Along with the expansion, Motivate has also replaced the software that powers Citi Bike, replaced software and hardware at all exiting stations and docking points, and added 1,000 new and upgraded bikes to its fleet. An additional 1,400 bikes will be added this summer to stock up the new stations.

The bikes, which were developed in partnership with Olympic bike designer Ben Serotta, have new features, including higher-quality parts and upgraded seats.

Motivate is also working to provide discounted Citi Bike memberships to residents of affordable housing developments, and free access for group rides to community-based organizations.

For more information on the Citi Bike expansion, visit www.citibikenyc.com/expansion.

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Co-working company to open space in Astoria: report


By Queens Courier Staff | editorial@queenscourier.com

Photo courtesy PropertyShark/Ed Fahoury

A co-working company that has locations throughout the nation and around the world has set its eye on Queens for its next home, according to a published report.

WeWork, which provides individuals and groups with work space, community and services, has leased a 60,000-square-foot space at 35-37 36th St. in Astoria, the Commercial Observer reported.

The space, which has been reportedly leased for 15 years and is expected to open by early 2016, is located at Studio Square, which is also home to the Studio Square beer garden and Miami Ad School.

The six-story building is owned by the Vanbarton Group, which bought it last June for $29.2 million.

WeWork is also reportedly looking to lease locations in Long Island City.

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Long Island City apartment building sells for nearly $2.5M


By Queens Courier Staff | editorial@queenscourier.com

Photo courtesy of PropertyShark/Scott Bintner

BY KIRSTEN E. PAULSON

Long Island City has yet another multi-million dollar real estate deal.

The building located at 34-27 37th St. has sold for nearly $2.5 million, according to commercial real estate investment firm Marcus & Millichap.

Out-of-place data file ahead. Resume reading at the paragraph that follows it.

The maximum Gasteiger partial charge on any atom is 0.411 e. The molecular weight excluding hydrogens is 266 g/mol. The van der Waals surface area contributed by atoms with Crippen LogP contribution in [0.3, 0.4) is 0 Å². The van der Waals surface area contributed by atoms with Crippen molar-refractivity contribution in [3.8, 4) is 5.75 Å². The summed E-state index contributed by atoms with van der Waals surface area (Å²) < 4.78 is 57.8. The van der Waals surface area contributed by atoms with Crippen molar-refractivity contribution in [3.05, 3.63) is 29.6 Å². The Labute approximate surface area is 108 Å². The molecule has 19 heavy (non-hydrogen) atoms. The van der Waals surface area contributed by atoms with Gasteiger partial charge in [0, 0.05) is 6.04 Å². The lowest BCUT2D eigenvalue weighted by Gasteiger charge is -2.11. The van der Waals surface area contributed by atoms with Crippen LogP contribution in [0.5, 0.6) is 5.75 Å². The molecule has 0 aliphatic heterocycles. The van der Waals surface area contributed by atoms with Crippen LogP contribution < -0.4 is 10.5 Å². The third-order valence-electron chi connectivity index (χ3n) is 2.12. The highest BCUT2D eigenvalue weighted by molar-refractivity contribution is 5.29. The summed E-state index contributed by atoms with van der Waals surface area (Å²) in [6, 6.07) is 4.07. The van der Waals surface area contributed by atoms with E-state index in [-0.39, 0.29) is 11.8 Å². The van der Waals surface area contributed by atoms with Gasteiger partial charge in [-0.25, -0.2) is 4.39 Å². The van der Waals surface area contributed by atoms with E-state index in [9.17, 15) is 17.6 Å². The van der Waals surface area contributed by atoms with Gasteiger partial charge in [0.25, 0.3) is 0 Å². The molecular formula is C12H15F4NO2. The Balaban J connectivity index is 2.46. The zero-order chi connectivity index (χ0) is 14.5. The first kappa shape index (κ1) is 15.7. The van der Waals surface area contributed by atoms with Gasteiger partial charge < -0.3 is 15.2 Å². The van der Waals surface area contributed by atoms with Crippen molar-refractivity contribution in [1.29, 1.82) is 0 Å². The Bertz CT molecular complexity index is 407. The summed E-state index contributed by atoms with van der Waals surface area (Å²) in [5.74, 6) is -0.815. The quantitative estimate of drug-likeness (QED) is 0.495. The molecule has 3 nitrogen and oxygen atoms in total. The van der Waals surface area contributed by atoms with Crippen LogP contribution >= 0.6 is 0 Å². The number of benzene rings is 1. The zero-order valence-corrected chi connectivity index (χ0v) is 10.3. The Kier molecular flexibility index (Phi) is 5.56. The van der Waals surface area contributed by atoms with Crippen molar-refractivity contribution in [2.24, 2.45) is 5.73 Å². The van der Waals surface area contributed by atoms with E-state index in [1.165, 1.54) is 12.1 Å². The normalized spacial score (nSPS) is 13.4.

Investment specialists Matthew Fotis, Zachary Golub and Lazarus Apostolidis were responsible for arranging the sale of the eight-unit apartment property on behalf of a private investor, as well as securing and representing the buyer, also a private investor.

“The building shows increased interest in the western Queens residential market. As the rental market increases, investors project more aggressive future rents,” Fotis said.

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An inside look at LIC’s latest condo building The Corner


By Queens Courier Staff | editorial@queenscourier.com

Rendering courtesy of Modern Spaces

BY KELLY MARIE MANCUSO

With renters looking to put down roots, the demand for condominiums in Long Island City has skyrocketed. Hunters Point newcomer The Corner, located at 47-28 11th St., aims to answer the call. The newly constructed, seven-story building features 22 high-end one- and two-bedroom units selling in the mid-$600,000 range.

The project was spearheaded by Kora Developers LLC in partnership with BK Developers. The firm saw unlimited potential at the site of the former auto body shop when it first purchased the property two years ago.

Photo courtesy of Property Shark / Scott Binter

Photo courtesy of Property Shark / Scott Binter

The Corner, designed by Brooklyn-based architectural firm Zproekt, features 22 apartments, each outfitted with the latest amenities. The kitchens include Bosch appliances with Caeserstone countertops and backsplashes. Bathrooms boast Kohler tubs and Grohe finishes.

Select units have private terraces, while all feature hardwood oak flooring throughout. Other building amenities include a state-of-the-art fitness center, a residents’ lounge, a bike room, private storage and a common sundeck. The Corner will also utilize Butterfly MX, a virtual doorman system operated via smartphone.